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Trading in Europe Slows Ahead of U.S. Jobs Data

Traders say yesterday's market action represented a classic battle between bulls and bears.

FRANKFURT -- Stocks opened down after overnight losses on Wall Street and in Asia, but were able to bounce back as the lower prices attracted buyers, shorts covered positions and some good corporate news soothed earnings worries.

By midday, indexes were mixed, with traders saying stocks were trapped in the middle of a classic battle between bulls and bears. Trading had slowed sharply ahead of the U.S. January jobs report, which could have a huge impact on U.S. yields and Wall Street.

In Frankfurt, the

Xetra Dax

was up 5 to 5066. In London, the


was down 38 to 5901. In Paris, the


was up 7 to 4175.

The dollar was strong at 113.03 yen and against the euro at $1.1314.

A couple of the biggest gainers in Europe were in Frankfurt.


, the world's largest maker of adhesives, soared 9.6%. The company announced it would spin off it chemical products unit, dividing it into three divisions and keeping it as a wholly owned subsidiary. Top management held a conference call afterward with analysts, who liked what they heard.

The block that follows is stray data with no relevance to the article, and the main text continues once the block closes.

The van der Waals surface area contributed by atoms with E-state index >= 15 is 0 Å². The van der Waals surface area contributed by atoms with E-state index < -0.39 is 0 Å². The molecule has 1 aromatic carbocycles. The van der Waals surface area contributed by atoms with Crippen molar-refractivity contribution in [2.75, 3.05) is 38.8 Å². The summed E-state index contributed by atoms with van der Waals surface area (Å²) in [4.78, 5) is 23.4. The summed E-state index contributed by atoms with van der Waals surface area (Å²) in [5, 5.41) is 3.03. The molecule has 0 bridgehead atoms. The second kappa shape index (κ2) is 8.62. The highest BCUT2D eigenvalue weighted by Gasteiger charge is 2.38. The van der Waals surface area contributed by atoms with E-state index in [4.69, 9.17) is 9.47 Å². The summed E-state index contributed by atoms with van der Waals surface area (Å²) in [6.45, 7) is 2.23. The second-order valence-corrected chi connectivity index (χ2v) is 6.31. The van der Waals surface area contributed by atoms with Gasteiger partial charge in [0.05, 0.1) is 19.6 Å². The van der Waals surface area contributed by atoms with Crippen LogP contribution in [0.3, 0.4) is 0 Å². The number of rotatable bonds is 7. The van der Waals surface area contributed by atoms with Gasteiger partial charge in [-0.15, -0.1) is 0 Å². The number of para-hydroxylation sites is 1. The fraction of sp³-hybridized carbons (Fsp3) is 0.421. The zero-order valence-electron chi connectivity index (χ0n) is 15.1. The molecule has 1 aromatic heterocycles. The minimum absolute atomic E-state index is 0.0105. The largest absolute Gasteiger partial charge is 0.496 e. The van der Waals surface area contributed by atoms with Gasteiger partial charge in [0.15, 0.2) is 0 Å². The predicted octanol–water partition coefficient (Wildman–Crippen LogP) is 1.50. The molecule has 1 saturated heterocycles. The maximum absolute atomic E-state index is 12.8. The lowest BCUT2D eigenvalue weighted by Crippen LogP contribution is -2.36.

German sportswear and equipment firm


gained 6.7% after reporting a 13% drop in its 1998 profit, in line with expectations. But the company said it expects earnings and sales to rebound in 1999.

The merger news du jour came from a Swedish newspaper report that



was poised to finally make a much-anticipated bid for rival Swedish truck maker


. The paper said Volvo would bid $7.7 billion for Scania, whose shares rose 2.2%. Shares of Volvo, which recently agreed to sell its car division to


(F) - Get Free Report

, slipped 1.1%.

Oliver Klemm, head honcho at

Oliver Klemm Wertpapierhandels

in Frankfurt, said the Dax was able to bounce off a key support level this morning around 4980. If that level is broken, he fears the Dax would eventual slide to a test of the next major support at 4420.

On the bright side (unless you are a scowling, growling bear), Klemm thinks a huge move to the upside is possible if the Dax is able to close above 5300. The next test would be 5500, and if that is broken, he thinks a move above 6000 for a test of last summer's record high of around 6224 would be likely.

His advice on how to play the market now: "At the moment, I would sit on my hands. If you have cash, wait and see if we hold 4980. If you are long, don't sell. You don't want to sell at what might be a bottom."